First of all they need to have athleticism to jump the monster Aintree fences, which are among the most challenging the world.
They also need speed. It can be very tough for a horse to make up ground in a Grand National from the back of the field due to the number of runners, therefore being able to jump well but also quickly is a key trait to possess.
But perhaps most importantly, any horse that wins the National will have stamina and heart in abundance.
Four miles of relentless galloping has the ability to knock the stuffing out of a horse meaning only the strongest can continue the effort all the way to the line.
There are a number of horses that live long in the memory as legendary Grand National winners and we take a look at some of them here:
Red Rum – When you think of the Grand National, you think of the great Red Rum.
The late Donald McCain Snr guided this horse brilliantly to an unrivalled three Grand Nationals, firstly in 1973, then 1974 and then amazingly in 1977.
McCain brought Red Rum for 6,000 guineas at Doncaster Sales in August, 1972, but he hobbled out of his stable lame a day after arriving at Southport.
Things were to get much better though.
Once he got him onto a racecourse, Red Rum won his first five races and then landed one of the most famous Grand National’s in living memory.
Rather fittingly he denied an equally as remarkable horse in the form of Crisp, who nearly carried top-weight to victory in the race but was caught in the final strides by a gallant Red Rum.
He made up a 15 length deficit at the final flight to defeat brilliant Australian steeplechaser.
A year later McCain found more improvement in the horse to carry top-weight of 12st to win the race by seventh lengths.
Quite amazingly, he went off at a starting price of 11/1 – surely one of the biggest “why didn’t I back it” moments in sporting history. But it was his historic third Grand National, won at the age of 12 that turned him as a sporting hero.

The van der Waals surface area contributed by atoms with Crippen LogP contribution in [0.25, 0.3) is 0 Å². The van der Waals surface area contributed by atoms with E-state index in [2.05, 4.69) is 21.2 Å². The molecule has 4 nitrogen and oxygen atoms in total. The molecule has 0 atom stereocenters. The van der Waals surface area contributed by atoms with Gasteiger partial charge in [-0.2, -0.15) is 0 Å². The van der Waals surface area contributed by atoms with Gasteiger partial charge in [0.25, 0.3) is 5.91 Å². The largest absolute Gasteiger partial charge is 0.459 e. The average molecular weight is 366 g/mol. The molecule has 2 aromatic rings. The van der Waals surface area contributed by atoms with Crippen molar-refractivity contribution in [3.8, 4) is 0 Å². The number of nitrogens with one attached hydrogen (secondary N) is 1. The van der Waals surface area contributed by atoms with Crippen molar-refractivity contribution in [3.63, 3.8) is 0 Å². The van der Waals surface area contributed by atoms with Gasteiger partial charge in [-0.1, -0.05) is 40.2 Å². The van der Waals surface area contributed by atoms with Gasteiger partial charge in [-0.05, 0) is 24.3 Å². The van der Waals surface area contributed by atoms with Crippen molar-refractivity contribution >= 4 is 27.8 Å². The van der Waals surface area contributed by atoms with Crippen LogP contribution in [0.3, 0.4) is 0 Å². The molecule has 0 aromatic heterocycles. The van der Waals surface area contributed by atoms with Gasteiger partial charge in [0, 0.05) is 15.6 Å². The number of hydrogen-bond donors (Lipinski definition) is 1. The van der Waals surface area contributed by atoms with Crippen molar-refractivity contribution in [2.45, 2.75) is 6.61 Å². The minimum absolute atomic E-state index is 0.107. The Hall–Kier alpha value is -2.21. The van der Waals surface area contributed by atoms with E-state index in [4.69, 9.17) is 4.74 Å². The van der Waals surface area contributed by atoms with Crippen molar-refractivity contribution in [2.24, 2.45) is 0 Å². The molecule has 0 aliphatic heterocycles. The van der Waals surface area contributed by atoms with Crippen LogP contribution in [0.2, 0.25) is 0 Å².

After a season of disappointment Red Rum found his best form at Aintree and after a last fence mistake by his main rival Churchtown Boy, he roared clear to the delight of the paying public.
Legendary commentator Sir Peter O’Sullivan famous words still lie in the memories of anyone who was involved with the race: “It’s hats off and a tremendous reception – you’ve never heard one like it at Liverpool. Red Rum wins the National.”
Don’t Push It – This was a huge win for horse racing as a sport as it propelled its greatest ever name into the spotlight.
Jockey AP McCoy’s win aboard the JP McManus owned Don’t Push It was the jump jockey’s first National win at his fifteenth attempt and subsequently played a huge part in him winning the BBC Sports Personality of the Year award.
The horse was as brave as they come too.
It’s not often you see a horse carry a big weight around Aintree to win the National but Don’t Push It managed it with 11st5lbs on his back.
Neptune Collonges – Last year’s race was perhaps the most exciting finish in Grand National history.
Not only was it champion trainer’s Paul Nicholls’ first ever winner in the race, the horse probably came the first horse to win a National having not been in front anywhere until the line.